Two Years ago I was diagnosed with CLL. W&W since then and nothing much going on.... until this week.
It has "morphed"( Richter's Transformation) at least the pathology results say thats what it looks like.
Tomorrow I will see my surgeon and will set date and time for "port". This seems to have happened overnight .... after 2 years of W&W.. what was I thnking? Guess I thought I could wait and watch forever.
I am 66 years old and my fear is that my age will determine how much treatment they are willing to give me. Question is: Does age have a deciding factor in what the Drs. are willing to do or try?
I do have great confidence in my onc. I think he will do whatever it takes to keep me going.... I hope my age will not work against me. Has anyone experienced this worry about limits on treatment due to age?
Thanks for taking time to read this.
Good luck.... It is good you have confidence in you Health team. that is a huge. I do not have any answers.. You getting a Port which will
save you being needled some much..
One day at a time.. Keep your updates posted. I know I am interested in understanding more about this topic. and sharing your first hand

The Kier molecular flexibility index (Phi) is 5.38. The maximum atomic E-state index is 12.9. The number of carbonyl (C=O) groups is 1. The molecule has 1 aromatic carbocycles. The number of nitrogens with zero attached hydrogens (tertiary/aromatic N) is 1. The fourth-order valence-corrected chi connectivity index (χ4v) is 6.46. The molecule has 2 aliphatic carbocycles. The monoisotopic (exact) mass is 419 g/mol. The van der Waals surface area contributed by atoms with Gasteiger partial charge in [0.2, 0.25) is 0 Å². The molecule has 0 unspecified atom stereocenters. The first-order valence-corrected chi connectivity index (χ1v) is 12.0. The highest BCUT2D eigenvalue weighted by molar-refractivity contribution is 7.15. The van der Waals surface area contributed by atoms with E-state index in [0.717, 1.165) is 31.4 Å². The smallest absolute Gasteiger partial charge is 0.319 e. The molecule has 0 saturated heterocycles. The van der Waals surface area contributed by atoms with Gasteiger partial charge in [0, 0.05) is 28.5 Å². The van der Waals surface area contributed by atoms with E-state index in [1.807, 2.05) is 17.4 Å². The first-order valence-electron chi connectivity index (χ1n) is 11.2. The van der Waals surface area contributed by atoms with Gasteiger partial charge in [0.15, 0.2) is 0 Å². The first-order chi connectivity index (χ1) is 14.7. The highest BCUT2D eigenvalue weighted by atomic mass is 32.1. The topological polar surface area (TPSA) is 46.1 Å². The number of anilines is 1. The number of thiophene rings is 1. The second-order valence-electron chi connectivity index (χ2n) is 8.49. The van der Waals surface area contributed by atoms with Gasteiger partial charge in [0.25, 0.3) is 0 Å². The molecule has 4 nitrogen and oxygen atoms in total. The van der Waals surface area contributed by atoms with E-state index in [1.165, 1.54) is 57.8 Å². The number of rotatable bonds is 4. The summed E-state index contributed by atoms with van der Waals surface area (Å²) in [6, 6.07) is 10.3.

experience will put some light on other people paths. and empower them to ask better question to there health staff. So they can choose better
options.. for treatments
best results fast.. good luck from CLL poster
Thank you for your reply and your interest. Maybe, at this stage, I am a little paranoid and my age will have nothing to do with any treatment or not. This is going to be one heck of a learning curve... I hope that I do have something to contribute to others that are going through this life struggle. Its early days for me so I will learn more from all of you and hope to cope as well. Checking in.... not out.... lol
Can I get you a cup of coffee?? Cozy on up around the table and get comfy...we're here to help you thru.
The way I understand richters is your CLL is/has transformed to NHL - do I have that right? And now you're looking at chemo to combat the NHL.... correct me anywhere I'm wrong.
Ports are a good thing - mine has been serving me faithfully since late 2001 and my poor veins would have not survived the rigors of chemo.
As for you age being a factor - forgeddaboutit.... You're reasonably healthy otherwise? We have had a lot in their 60's and even 70's who've been thru chemo and even 1 I know of in his mid-70's when he had a SCT and is doing just fine now - even travelling the world with his lovely wife. So if that doesn't give you a wee bit of encouragement, don't know what will. lol
Which chemo are you looking at? I've had a variety of them for NHL over the years and we're all here to walk this leg of your journey with you if you'd like.
Hey Sharon thanks for the invite.....
Coffee does sound good ... has to be decaf.....yuk lol as my husband says what's the point!?